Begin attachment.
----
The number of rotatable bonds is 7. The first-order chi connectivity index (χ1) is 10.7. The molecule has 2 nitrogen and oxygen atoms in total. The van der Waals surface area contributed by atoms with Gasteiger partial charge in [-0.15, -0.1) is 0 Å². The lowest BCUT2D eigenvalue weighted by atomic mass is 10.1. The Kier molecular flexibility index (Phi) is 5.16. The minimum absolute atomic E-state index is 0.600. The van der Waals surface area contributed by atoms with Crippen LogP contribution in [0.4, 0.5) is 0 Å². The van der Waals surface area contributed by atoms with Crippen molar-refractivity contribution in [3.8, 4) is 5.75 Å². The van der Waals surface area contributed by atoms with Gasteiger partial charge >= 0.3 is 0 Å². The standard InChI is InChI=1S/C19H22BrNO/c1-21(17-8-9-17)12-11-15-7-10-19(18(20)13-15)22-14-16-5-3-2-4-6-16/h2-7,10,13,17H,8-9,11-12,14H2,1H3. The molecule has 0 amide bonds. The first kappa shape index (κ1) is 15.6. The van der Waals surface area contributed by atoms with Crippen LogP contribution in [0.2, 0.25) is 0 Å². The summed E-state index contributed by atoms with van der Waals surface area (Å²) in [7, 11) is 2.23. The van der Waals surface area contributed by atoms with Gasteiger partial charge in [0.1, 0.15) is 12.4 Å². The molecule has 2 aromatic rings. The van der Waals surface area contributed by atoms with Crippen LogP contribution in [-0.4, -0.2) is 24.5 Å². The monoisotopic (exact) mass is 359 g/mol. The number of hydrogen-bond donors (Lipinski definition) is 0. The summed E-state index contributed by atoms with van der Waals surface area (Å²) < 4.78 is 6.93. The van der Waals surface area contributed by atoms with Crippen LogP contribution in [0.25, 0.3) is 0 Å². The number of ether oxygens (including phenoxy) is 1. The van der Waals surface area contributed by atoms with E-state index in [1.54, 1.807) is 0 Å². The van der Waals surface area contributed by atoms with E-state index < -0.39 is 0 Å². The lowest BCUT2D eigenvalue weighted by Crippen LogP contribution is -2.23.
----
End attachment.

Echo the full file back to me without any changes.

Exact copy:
The number of rotatable bonds is 7. The first-order chi connectivity index (χ1) is 10.7. The molecule has 2 nitrogen and oxygen atoms in total. The van der Waals surface area contributed by atoms with Gasteiger partial charge in [-0.15, -0.1) is 0 Å². The lowest BCUT2D eigenvalue weighted by atomic mass is 10.1. The Kier molecular flexibility index (Phi) is 5.16. The minimum absolute atomic E-state index is 0.600. The van der Waals surface area contributed by atoms with Crippen LogP contribution in [0.4, 0.5) is 0 Å². The van der Waals surface area contributed by atoms with Crippen molar-refractivity contribution in [3.8, 4) is 5.75 Å². The van der Waals surface area contributed by atoms with Gasteiger partial charge >= 0.3 is 0 Å². The standard InChI is InChI=1S/C19H22BrNO/c1-21(17-8-9-17)12-11-15-7-10-19(18(20)13-15)22-14-16-5-3-2-4-6-16/h2-7,10,13,17H,8-9,11-12,14H2,1H3. The molecule has 0 amide bonds. The first kappa shape index (κ1) is 15.6. The van der Waals surface area contributed by atoms with Crippen LogP contribution in [0.2, 0.25) is 0 Å². The summed E-state index contributed by atoms with van der Waals surface area (Å²) in [7, 11) is 2.23. The van der Waals surface area contributed by atoms with Gasteiger partial charge in [0.1, 0.15) is 12.4 Å². The molecule has 2 aromatic rings. The van der Waals surface area contributed by atoms with Crippen LogP contribution in [-0.4, -0.2) is 24.5 Å². The monoisotopic (exact) mass is 359 g/mol. The number of hydrogen-bond donors (Lipinski definition) is 0. The summed E-state index contributed by atoms with van der Waals surface area (Å²) < 4.78 is 6.93. The van der Waals surface area contributed by atoms with Crippen LogP contribution in [0.25, 0.3) is 0 Å². The number of ether oxygens (including phenoxy) is 1. The van der Waals surface area contributed by atoms with E-state index in [1.54, 1.807) is 0 Å². The van der Waals surface area contributed by atoms with E-state index < -0.39 is 0 Å². The lowest BCUT2D eigenvalue weighted by Crippen LogP contribution is -2.23.